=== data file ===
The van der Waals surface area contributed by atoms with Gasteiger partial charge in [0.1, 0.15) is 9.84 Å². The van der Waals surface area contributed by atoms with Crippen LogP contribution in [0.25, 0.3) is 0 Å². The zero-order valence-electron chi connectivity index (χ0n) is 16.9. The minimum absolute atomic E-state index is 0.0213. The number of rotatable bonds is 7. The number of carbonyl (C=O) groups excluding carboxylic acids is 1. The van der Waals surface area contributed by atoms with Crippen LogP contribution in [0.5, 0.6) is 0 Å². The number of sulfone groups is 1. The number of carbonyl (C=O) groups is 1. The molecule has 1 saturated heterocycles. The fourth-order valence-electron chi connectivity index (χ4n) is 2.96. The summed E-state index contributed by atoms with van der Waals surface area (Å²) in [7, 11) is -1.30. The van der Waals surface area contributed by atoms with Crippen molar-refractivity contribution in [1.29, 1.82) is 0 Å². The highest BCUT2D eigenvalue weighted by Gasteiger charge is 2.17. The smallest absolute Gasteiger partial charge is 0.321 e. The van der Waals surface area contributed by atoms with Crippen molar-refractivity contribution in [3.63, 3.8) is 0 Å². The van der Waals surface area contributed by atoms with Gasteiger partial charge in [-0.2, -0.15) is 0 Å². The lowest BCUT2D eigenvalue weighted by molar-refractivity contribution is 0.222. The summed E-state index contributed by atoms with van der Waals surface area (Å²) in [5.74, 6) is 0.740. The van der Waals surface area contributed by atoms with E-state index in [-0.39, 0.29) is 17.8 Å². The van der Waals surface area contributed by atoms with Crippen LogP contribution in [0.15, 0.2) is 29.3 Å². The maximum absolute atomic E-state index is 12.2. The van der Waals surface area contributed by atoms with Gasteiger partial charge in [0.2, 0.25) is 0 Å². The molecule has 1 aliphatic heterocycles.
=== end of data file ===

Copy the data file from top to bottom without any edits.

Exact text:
The van der Waals surface area contributed by atoms with Gasteiger partial charge in [0.1, 0.15) is 9.84 Å². The van der Waals surface area contributed by atoms with Crippen LogP contribution in [0.25, 0.3) is 0 Å². The zero-order valence-electron chi connectivity index (χ0n) is 16.9. The minimum absolute atomic E-state index is 0.0213. The number of rotatable bonds is 7. The number of carbonyl (C=O) groups excluding carboxylic acids is 1. The van der Waals surface area contributed by atoms with Crippen LogP contribution in [0.5, 0.6) is 0 Å². The number of sulfone groups is 1. The number of carbonyl (C=O) groups is 1. The molecule has 1 saturated heterocycles. The fourth-order valence-electron chi connectivity index (χ4n) is 2.96. The summed E-state index contributed by atoms with van der Waals surface area (Å²) in [7, 11) is -1.30. The van der Waals surface area contributed by atoms with Crippen molar-refractivity contribution in [1.29, 1.82) is 0 Å². The highest BCUT2D eigenvalue weighted by Gasteiger charge is 2.17. The smallest absolute Gasteiger partial charge is 0.321 e. The van der Waals surface area contributed by atoms with Crippen molar-refractivity contribution in [3.63, 3.8) is 0 Å². The van der Waals surface area contributed by atoms with Gasteiger partial charge in [-0.2, -0.15) is 0 Å². The lowest BCUT2D eigenvalue weighted by molar-refractivity contribution is 0.222. The summed E-state index contributed by atoms with van der Waals surface area (Å²) in [5.74, 6) is 0.740. The van der Waals surface area contributed by atoms with E-state index in [-0.39, 0.29) is 17.8 Å². The van der Waals surface area contributed by atoms with Crippen LogP contribution in [0.15, 0.2) is 29.3 Å². The maximum absolute atomic E-state index is 12.2. The van der Waals surface area contributed by atoms with Gasteiger partial charge in [0.2, 0.25) is 0 Å². The molecule has 1 aliphatic heterocycles.